Cold War, Civil Rights

Memorandum about the First Nixon-Kennedy Debate (Teaching with Documents)


--David L. Rosenbaum
A memo from John Kennedy’s press secretary to Richard Nixon’s press secretary prior to the first televised presidential debate in history serves as a jumping off point for studying the major issues of the 1960 election.

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The Greensboro Sit-In: When Students Took Charge


--Eric Groce, Tina Heafner, and Katie O’Connor

Three college students, who read about and discussed recent civil rights protests, decided to try a sit-in at a local lunch counter on February 1, 1960. The idea caught on with young people. Why did this nonviolent method work at this time and in this place? Five teaching activities are outlined; on-site photos included.   --> read more »

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Since You Asked: Remembering America’s Veterans


--Barbara Hatch
Through the Arizona Heritage Project, students work to document their local history and preserve the stories of Arizona’s military veterans.

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The Meaning of Memory: Establishing the Martin Luther King, Jr., Holiday


--Mira Cohen
Some memorable days in our nation’s history are declared holidays, while others are considered days of remembrance. This article explores the process of establishing a holiday to commemorate Martin Luther King, Jr.

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The Other September 11: Teaching about the 1973 Overthrow of Chilean President Salvador Allende


--Katy Benedetto, Alexandra Lamb, and Robert Cohen
With the help of primary sources, teachers can give students the opportunity to reflect on the complexity and contradictions of U.S foreign policy by introducing them to Chile’s September 11.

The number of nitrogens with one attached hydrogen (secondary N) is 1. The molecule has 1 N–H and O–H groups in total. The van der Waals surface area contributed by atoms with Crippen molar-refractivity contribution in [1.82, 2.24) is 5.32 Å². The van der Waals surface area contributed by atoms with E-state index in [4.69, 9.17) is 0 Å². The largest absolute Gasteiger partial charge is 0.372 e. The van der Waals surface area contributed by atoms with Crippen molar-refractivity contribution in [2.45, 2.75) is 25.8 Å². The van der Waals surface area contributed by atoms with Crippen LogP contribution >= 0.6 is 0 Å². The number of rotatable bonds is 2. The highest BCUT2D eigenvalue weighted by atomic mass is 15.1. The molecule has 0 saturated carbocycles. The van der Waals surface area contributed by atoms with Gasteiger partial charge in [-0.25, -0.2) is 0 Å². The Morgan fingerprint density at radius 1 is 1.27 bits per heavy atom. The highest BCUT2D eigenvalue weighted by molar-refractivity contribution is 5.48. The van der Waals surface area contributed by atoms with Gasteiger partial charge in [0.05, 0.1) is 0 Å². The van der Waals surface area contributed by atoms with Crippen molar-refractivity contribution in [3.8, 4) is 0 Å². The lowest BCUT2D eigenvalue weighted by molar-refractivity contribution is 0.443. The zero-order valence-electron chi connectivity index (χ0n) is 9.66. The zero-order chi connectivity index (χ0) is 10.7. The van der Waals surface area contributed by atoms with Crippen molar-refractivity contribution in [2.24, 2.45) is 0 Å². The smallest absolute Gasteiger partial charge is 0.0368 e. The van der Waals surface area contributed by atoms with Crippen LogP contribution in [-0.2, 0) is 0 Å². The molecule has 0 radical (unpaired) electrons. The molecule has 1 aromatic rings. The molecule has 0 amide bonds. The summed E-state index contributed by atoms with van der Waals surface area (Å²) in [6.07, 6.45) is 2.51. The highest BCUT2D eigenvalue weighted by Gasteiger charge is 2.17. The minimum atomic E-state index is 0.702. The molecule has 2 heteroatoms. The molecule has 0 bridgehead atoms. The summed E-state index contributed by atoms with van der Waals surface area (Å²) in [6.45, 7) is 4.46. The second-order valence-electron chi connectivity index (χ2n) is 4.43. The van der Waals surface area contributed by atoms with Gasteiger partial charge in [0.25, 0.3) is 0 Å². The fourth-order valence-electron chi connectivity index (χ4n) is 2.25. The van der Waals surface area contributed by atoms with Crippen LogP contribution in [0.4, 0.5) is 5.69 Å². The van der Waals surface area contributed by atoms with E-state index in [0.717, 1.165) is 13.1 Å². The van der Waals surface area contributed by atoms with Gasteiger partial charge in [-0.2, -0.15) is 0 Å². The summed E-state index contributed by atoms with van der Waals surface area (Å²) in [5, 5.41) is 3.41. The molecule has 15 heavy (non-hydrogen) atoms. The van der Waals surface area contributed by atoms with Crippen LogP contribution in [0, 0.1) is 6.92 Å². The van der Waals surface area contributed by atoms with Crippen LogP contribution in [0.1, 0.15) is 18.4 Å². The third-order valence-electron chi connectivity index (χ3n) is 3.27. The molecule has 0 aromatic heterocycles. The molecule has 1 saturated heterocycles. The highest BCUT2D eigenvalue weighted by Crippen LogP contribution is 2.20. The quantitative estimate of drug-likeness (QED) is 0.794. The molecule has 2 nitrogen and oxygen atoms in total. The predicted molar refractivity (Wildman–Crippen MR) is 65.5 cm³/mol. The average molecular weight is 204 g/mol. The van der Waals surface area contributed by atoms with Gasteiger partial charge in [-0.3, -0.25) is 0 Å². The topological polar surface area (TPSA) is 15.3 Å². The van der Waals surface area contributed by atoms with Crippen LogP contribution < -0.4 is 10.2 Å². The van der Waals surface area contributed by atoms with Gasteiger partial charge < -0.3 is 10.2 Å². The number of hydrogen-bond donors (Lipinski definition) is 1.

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The Chicago 8 Trial, 40 Years Later: A Case Study in Teaching [em]U.S. v. Dellinger[/em], 1969 (Looking at the Law )


Jeanne Polk Barr
A class reenactment of the Chicago 8 trial offers students a close look at the rights and restrictions of free speech and dissent in America.

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Letter about the School Lunch Program (Teaching with Documents)


--Missy McNatt
The featured document on federal aid for school lunches and the accompanying essay on the School Lunch Act provide students with a unique chance to study the role of government.

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One Step at a Time: A Landmine Removal Initiative


--Mark Hyman
An interdisciplinary project teaches students about the human costs of past and current wars. Mines and UXO (unexploded ordnance) continue to injure civilians long after a conflict has ended. (See p. 10-15)

This URL downloads all 16 pages of Middle Level Learning as a black-and-white pdf of about 3.0 MB:
* http://members.ncss.org/mll/11/MLLMayJune2001.pdf

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